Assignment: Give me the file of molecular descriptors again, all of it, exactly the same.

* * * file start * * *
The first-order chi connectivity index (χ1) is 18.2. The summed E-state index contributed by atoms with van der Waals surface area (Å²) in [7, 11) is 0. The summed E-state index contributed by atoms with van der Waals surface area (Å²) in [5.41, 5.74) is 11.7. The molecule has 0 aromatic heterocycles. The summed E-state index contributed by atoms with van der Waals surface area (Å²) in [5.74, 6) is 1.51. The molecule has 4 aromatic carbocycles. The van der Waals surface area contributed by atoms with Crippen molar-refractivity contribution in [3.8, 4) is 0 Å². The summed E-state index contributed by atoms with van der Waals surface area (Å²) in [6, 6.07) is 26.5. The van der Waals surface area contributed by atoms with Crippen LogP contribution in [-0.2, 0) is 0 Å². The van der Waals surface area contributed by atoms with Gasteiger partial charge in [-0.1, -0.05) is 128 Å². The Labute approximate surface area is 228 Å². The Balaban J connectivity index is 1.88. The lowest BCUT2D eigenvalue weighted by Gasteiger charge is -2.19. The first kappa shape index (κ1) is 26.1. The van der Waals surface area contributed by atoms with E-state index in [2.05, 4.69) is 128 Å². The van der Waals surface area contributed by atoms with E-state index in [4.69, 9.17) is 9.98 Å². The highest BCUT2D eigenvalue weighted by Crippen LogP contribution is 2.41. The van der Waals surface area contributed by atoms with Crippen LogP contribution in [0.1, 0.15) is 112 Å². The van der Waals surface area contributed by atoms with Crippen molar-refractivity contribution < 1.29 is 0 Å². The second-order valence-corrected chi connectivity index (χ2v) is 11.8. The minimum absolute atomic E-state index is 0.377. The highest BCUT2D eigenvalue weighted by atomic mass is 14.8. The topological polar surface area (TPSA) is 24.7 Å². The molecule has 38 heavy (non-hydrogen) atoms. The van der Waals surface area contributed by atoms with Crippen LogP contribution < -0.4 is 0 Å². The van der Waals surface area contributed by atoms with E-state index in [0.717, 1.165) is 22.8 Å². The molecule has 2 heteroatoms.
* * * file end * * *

The first-order chi connectivity index (χ1) is 18.2. The summed E-state index contributed by atoms with van der Waals surface area (Å²) in [7, 11) is 0. The summed E-state index contributed by atoms with van der Waals surface area (Å²) in [5.41, 5.74) is 11.7. The molecule has 0 aromatic heterocycles. The summed E-state index contributed by atoms with van der Waals surface area (Å²) in [5.74, 6) is 1.51. The molecule has 4 aromatic carbocycles. The van der Waals surface area contributed by atoms with Crippen molar-refractivity contribution in [3.8, 4) is 0 Å². The summed E-state index contributed by atoms with van der Waals surface area (Å²) in [6, 6.07) is 26.5. The van der Waals surface area contributed by atoms with Crippen LogP contribution in [-0.2, 0) is 0 Å². The van der Waals surface area contributed by atoms with Gasteiger partial charge in [-0.1, -0.05) is 128 Å². The Labute approximate surface area is 228 Å². The Balaban J connectivity index is 1.88. The lowest BCUT2D eigenvalue weighted by Gasteiger charge is -2.19. The first kappa shape index (κ1) is 26.1. The van der Waals surface area contributed by atoms with E-state index in [2.05, 4.69) is 128 Å². The van der Waals surface area contributed by atoms with E-state index in [4.69, 9.17) is 9.98 Å². The highest BCUT2D eigenvalue weighted by Crippen LogP contribution is 2.41. The van der Waals surface area contributed by atoms with Crippen LogP contribution in [0.1, 0.15) is 112 Å². The van der Waals surface area contributed by atoms with Crippen molar-refractivity contribution < 1.29 is 0 Å². The second-order valence-corrected chi connectivity index (χ2v) is 11.8. The minimum absolute atomic E-state index is 0.377. The highest BCUT2D eigenvalue weighted by atomic mass is 14.8. The topological polar surface area (TPSA) is 24.7 Å². The molecule has 38 heavy (non-hydrogen) atoms. The van der Waals surface area contributed by atoms with Crippen LogP contribution < -0.4 is 0 Å². The van der Waals surface area contributed by atoms with E-state index in [0.717, 1.165) is 22.8 Å². The molecule has 2 heteroatoms.